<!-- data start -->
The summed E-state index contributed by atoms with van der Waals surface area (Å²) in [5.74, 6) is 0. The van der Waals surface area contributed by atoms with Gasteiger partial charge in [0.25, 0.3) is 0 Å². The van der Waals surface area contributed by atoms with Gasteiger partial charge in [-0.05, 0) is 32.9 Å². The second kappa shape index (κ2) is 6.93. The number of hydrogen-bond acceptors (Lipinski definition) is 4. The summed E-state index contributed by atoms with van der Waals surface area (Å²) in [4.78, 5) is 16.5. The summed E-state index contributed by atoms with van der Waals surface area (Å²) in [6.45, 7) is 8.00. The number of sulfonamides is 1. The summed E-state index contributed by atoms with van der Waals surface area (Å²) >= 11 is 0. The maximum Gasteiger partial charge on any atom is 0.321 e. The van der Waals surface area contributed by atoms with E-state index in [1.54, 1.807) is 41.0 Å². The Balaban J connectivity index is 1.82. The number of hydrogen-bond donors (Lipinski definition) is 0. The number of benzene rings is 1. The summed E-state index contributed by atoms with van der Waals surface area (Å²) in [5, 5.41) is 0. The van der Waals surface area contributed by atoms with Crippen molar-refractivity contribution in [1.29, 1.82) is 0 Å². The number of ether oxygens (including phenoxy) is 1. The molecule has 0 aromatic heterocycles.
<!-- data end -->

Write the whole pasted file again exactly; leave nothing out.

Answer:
The summed E-state index contributed by atoms with van der Waals surface area (Å²) in [5.74, 6) is 0. The van der Waals surface area contributed by atoms with Gasteiger partial charge in [0.25, 0.3) is 0 Å². The van der Waals surface area contributed by atoms with Gasteiger partial charge in [-0.05, 0) is 32.9 Å². The second kappa shape index (κ2) is 6.93. The number of hydrogen-bond acceptors (Lipinski definition) is 4. The summed E-state index contributed by atoms with van der Waals surface area (Å²) in [4.78, 5) is 16.5. The summed E-state index contributed by atoms with van der Waals surface area (Å²) in [6.45, 7) is 8.00. The number of sulfonamides is 1. The summed E-state index contributed by atoms with van der Waals surface area (Å²) >= 11 is 0. The maximum Gasteiger partial charge on any atom is 0.321 e. The van der Waals surface area contributed by atoms with E-state index in [1.54, 1.807) is 41.0 Å². The Balaban J connectivity index is 1.82. The number of hydrogen-bond donors (Lipinski definition) is 0. The number of benzene rings is 1. The summed E-state index contributed by atoms with van der Waals surface area (Å²) in [5, 5.41) is 0. The van der Waals surface area contributed by atoms with Crippen molar-refractivity contribution in [1.29, 1.82) is 0 Å². The number of ether oxygens (including phenoxy) is 1. The molecule has 0 aromatic heterocycles.